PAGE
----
Speculative Fiction Saturday: Jessica Jones

Jessica-Jones-1-1200x674Okay, I probably should have written about these Marvel/Netflix shows earlier, but I have to admit that I do a lot of writing about them on The Gospel Herald with my most recent article here. Even as I write about the first season of Jessica Jones, I am watching the second season of Daredevil.

In case you don’t know about these shows, Marvel made some deal with Netflix for four shows that are based in the Marvel Cinematic Universe. It is the same universe that the Avengers reside in, and these Netflix shows, which include Daredevil, Jessica Jones, Luke Cage, and Iron Fist, all have a grittier feel as they are based in darker comic book source material.

When I grew up on the eighties, I was very familiar with Daredevil and somewhat familiar with Luke Cage and Iron Fist. I stopped reading them at the end of the nineties, and Jessica Jones was not created until 2001, so I had never heard of her when I watched her show. I have no idea how well the show matches the source material, but it generally does not exactly for this transition. Therefore, I’m not going to judge it based on the translation from comic to screen.

Jessica Jones is a show that doesn’t waste any time talking about that whole “origin story thing” from the first episode. It is established that she has some kind of superhuman strength, and has started a job as a private investigator. It is also established that she has a best friend name Trish who used to be a teenage TV star for a show called Patsy, but now has a radio show called “Trish Talks”. Jessica also has a lawyer friend known as Jeri Hogarth who often is a source for Jessica to find work. These characters are as flushed out and developed as Jessica herself, and that is saying something.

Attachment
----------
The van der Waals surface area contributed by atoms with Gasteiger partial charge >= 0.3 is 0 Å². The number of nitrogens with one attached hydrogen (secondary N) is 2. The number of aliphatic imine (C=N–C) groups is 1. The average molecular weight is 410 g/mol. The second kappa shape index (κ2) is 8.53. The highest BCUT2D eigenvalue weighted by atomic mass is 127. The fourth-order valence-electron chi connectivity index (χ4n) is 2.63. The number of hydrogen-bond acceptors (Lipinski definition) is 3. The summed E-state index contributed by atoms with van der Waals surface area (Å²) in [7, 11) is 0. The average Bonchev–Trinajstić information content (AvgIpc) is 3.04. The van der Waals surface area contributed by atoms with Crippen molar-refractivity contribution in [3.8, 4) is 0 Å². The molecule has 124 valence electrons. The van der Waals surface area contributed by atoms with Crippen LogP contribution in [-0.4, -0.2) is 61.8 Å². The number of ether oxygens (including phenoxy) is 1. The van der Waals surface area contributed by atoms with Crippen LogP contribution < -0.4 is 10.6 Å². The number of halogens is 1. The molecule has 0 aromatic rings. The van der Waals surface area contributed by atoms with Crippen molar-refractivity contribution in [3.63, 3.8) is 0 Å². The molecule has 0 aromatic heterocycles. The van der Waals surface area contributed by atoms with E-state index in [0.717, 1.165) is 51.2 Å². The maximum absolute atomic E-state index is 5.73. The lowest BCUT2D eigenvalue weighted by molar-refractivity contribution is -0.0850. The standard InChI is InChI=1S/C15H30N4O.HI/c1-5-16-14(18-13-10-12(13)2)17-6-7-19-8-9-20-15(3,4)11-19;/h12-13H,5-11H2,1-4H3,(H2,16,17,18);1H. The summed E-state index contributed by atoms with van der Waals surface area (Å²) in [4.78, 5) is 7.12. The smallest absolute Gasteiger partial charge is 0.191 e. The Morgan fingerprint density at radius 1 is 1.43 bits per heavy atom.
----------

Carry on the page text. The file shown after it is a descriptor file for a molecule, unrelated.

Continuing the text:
The issue with Jessica Jones is that she has as much weaknesses as strengths. She is an alcoholic, and she is suffering from PTSD. Why is she suffering from Post-Traumatic Stress Disorder? It is because of an evil man named Kilgrave, who she thought was dead, is alive.

Kilgrave is played by David Tennant, who used to be Doctor Who. He easily one of the best and worst villains on screen. The reasons why he is the best and the worst is the same, because his power is legitimately scary. Kilgrave has a power to take control of your mind verbally, so if Kilgrave tells you to kill someone or yourself, you have to do it, even if it hurts yourself. It makes me glad the metahuman powers only exist in the world of make-believe.

At one point in time, it is revealed via flashback that Kilgrave once had Jessica Jones under his control. If you think that the show didn’t “go there” in showing what Kilgrave does to his female victims, think again. For all intents and purposes, Kilgrave made Jessica his forced sex slave. The worst part about this is that Jessica Jones shows Kilgrave from a certain point of view that makes him sympathetic. Yeah, I said it, and you should watch it so you can see why I agree with this.

You can imagine that Jessica has a lot of anger and fear when it comes to Kilgrave, and what is interesting is how she attempts to stop him. The two characters switch places playing cat and mouse with each other, and Jessica Jones becomes a psychological study more than a speculative fiction story.

This is one of those times where I don’t want to reveal anything more about this show, because it really needs to be seen. Unfortunately, it might not get its second season until 2017, but it is established that it will have a second season.

As I mentioned before Jessica Jones is one of four shows that take place in this Marvel/Netflix universe, and the next new show to premiere in this share world is Luke Cage. This character was introduced on Jessica Jones as a love interest and superhuman partner, and I look forward to watching his show.

Leave a Reply

Your email address will not be published. Required fields are marked *